The signaler had already transmitted to the wireless operator at Jorhat ATC and Shillong Operations Centre with his Dits and Dahs that we had landed after an engine failure. Morse Code was the mode of long-range communication on the Dak. We managed to inform Jorhat about the incident through the Aerodrome Officer after he arrived on duty. In a couple of hours our Flight Commander, Sqn Ldr Krishnaswamy landed. He had information that the aircraft had an engine failure after take-off. Being familiar with the earlier accidents, he was actually surprised to see the aircraft parked on the tarmac and all of us in one piece!

He also headed the subsequent Court of Inquiry. The Inquiry took a few days, the aircraft had a cylinder and magneto change before it was flown back. The investigation concluded that prompt ejection of the load resulted in the safe recovery of the aircraft. Otherwise, some auditor may have asked for the cost to be recovered from us!! And we were back to our usual routine in a few days.

I was recommended for a Vayu Sena Medal by the Court. That got diluted a trifle to a Commendation by the Chief of Air Staff as two longer serving and more deserving pilots from the Squadron, senior to me, Flt Lt P B Jadhav and Flt Lt N T Lobo were awarded the VM that year. I was given to understand, by my Commanding Officer that three Vayu Sena Medals to a Squadron at one time was unheard of.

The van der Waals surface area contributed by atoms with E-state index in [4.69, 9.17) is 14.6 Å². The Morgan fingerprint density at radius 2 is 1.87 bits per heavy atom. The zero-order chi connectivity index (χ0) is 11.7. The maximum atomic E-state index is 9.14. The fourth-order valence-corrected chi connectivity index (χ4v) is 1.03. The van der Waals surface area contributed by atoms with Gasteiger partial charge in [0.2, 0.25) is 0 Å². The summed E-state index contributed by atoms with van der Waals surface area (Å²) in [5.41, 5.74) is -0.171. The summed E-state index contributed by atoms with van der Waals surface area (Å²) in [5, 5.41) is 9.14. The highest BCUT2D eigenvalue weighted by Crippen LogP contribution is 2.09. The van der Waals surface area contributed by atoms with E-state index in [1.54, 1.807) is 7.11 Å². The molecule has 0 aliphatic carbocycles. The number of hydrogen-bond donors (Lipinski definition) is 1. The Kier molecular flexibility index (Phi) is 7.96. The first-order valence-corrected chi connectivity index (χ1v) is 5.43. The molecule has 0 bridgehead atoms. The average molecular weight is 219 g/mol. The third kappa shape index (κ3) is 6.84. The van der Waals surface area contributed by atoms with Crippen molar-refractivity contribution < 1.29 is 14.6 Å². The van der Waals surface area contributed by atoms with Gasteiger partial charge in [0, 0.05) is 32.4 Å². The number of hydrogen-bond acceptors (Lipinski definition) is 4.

Regardless, it was a matter of immense satisfaction to have safely landed a crippled aircraft after encountering a difficult situation at a critical phase of flight.

Tragically  Jagdish Malik was killed a little over a year later when he walked into a running propeller while doing a walk around, after a crew change during a training flight at night. Chauhan moved on to Canberra bombers after a couple of years and was killed in a Canberra accident. May they rest in eternal peace.

About the Author:

Air Cmde Arun Karandikar, VM, VSM. (Retd) (10865 F(P)) is an alumnus of the 28th NDA Course and a Bronze Medalist. He was commissioned into the Indian Air Force with the 97th Pilots’ Course. His first posting was to No.12 Squadron flying C-119s and was one of the youngest officers to be sent to train on An-12s soon after.  Subsequent stints after 1971 include being an AEB examiner on the An-12.  He was in the first batch of pilots trained on the Boeing 737-200 inducted for VIP operations. He was listed in the ‘Limca Book of Records, 1996’ for maximum hours in military flying in the IAF – 12900 hours.  He left the IAF in 1997 and flew extensively with civilian airlines including Alliance Air, Sahara, Jet Lite and as a Synthetic Flight Instructor with Spice Jet.